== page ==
VTB group interested in expanding its geographic footprint in Georgia - S&P
Baku, Azerbaijan, June 23
Russia's VTB group is interested in expanding its geographic footprint in Georgia, given the strong upside potential of the local economy, Standard & Poor's said June 23.
The agency observes a strong track record of capital and liquidity support to VTB Georgia from its parent, including a $6.5 million capital injection in 2014 and a planned capital injection this year.
"We think that VTB Bank (Georgia), a strategically important subsidiary of VTB Bank, a diversified financial services group headquartered in Russia, will now maintain asset quality in line with domestic peers over the next two years, reflecting its workout of problem loans and reduced risk appetite," the statement said.
Standard & Poor's Ratings Services today affirmed its 'BB-/B' long- and short-term counterparty credit ratings on Georgia-based VTB Bank (Georgia). The outlook is stable.
The affirmation reflects our view that VTB Georgia remains a "strategically important" subsidiary for its parent, VTB Bank, a diversified financial services group headquartered in Russia.
At the same time, we think that VTB Georgia is showing steady progress in working out its problem loans, while curbing its growth appetite. We have therefore revised our assessment of VTB Georgia's risk position to "moderate" from "adequate" and raised our assessment of the bank's stand-alone credit profile (SACP) to 'b' from 'b-'.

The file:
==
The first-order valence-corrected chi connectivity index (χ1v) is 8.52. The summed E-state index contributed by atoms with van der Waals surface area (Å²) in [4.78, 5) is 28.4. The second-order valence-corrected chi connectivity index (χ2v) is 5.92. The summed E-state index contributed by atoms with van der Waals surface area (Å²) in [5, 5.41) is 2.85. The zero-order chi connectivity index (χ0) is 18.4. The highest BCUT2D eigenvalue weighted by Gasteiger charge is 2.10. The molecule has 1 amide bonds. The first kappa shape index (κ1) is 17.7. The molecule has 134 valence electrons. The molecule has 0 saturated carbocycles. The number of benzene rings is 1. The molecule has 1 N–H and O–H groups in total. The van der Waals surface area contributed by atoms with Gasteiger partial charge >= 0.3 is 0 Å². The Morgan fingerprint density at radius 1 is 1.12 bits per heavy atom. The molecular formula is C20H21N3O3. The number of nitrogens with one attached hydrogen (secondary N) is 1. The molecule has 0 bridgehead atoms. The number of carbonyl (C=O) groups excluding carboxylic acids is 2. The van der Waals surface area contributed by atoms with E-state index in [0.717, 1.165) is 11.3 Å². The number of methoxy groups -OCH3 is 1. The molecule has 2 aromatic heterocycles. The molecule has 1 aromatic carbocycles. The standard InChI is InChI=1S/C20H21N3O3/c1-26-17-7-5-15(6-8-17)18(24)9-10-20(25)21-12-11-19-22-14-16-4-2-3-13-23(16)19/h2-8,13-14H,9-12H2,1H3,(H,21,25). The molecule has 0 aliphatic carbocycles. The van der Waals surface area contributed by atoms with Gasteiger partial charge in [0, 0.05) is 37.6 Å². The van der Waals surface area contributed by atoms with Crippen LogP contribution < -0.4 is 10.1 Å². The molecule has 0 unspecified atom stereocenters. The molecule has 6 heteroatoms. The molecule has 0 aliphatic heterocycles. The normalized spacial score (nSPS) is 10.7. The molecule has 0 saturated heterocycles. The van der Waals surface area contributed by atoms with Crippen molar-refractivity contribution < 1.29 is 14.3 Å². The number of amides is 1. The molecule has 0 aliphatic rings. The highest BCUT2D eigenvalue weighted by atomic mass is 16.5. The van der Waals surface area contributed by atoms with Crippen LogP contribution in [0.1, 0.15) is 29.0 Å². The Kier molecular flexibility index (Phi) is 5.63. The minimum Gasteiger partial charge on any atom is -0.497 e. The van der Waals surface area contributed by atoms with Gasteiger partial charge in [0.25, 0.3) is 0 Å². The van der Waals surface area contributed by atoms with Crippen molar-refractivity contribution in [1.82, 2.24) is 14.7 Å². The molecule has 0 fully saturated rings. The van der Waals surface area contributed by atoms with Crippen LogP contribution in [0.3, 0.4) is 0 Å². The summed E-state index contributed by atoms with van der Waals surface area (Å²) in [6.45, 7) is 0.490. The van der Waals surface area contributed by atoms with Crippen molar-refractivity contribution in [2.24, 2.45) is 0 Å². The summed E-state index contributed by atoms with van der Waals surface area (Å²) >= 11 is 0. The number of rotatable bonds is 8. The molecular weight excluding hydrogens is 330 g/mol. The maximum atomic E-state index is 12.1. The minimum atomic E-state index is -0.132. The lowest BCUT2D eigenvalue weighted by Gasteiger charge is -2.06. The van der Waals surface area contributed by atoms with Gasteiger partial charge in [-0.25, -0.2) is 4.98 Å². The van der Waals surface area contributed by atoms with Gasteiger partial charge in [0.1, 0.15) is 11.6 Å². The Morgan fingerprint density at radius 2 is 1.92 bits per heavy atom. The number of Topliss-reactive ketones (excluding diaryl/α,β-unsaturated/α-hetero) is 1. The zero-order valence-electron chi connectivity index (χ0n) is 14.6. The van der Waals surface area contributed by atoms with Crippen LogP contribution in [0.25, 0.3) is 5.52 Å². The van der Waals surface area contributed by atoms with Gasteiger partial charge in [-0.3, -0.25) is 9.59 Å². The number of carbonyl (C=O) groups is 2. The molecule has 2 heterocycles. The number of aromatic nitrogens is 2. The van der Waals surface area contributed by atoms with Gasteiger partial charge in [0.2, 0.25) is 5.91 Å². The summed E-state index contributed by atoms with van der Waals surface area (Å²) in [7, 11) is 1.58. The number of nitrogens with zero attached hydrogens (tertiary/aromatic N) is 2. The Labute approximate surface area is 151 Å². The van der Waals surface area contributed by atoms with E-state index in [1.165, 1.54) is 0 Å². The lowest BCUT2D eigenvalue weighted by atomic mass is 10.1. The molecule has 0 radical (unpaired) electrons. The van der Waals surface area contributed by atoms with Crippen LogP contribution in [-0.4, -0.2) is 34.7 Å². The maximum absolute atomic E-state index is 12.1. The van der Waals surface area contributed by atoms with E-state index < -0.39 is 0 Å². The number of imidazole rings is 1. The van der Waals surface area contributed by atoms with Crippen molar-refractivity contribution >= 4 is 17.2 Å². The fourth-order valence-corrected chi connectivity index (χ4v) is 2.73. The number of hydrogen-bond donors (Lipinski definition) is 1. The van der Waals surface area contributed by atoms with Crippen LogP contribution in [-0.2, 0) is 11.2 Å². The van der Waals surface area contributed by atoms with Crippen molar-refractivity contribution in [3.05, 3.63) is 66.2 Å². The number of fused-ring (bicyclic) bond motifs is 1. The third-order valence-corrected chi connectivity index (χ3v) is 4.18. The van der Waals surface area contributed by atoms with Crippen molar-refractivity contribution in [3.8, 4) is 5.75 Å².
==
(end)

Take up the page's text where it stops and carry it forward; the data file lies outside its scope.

"We base our ratings on VTB Georgia on our 'bb-' anchor for a commercial bank operating only in Georgia, the bank's "moderate" business position, "moderate" capital and earnings, "moderate" risk position, "average" funding, and "adequate" liquidity," the statement said.
The bank's 96% owner, VTB group, acquired its stake in 2005, maintaining its presence through the 2008 conflict in Georgia and despite the current sanctions imposed on major Russian entities.
Our assessment of VTB Georgia's business position as "moderate" reflects our view of the bank's still-limited domestic market share. With total assets of approximately GEL 1 billion (about $531 million) the bank ranks No. 6 in terms of assets among Georgia-based financial institutions, with a market share of about 5%. The bank focuses on commercial banking for mid-tier domestic corporate clients (40% of the loan book), and small and midsize enterprises (22%), as well retail clients (36%). We believe VTB Georgia's relatively small capital base limits the bank's pricing power and constrains its ability to compete with Georgia's two largest banks for high-quality borrowers. At the same time, we note that in the future the bank will likely continue to leverage its parent's financial resources to win bigger clients, the statement said.
"We view VTB Georgia's capital and earnings as "moderate," reflecting our expectation that the bank's risk-adjusted capital ratio, which stood at 7.4% as of Dec. 31, 2014, will gradually decline to 6.8%-6.9% in 2015-2016," the statement said.
In our forecast, we factor in a Tier-1 capital injection of GEL10 million in 2015, and do not expect any dividends to be paid this year. We think that net interest margins will contract to about 6%, which would put some pressure on earnings in 2015. We regard the bank's revenue mix as supportive of stable and predictable earnings generation: 65%-70% has historically come from interest income and 8%-10% from fees and commissions. We expect this composition will be sustained in the future, although it could be affected by one-time effects, such as large disposals of repossessed collateral.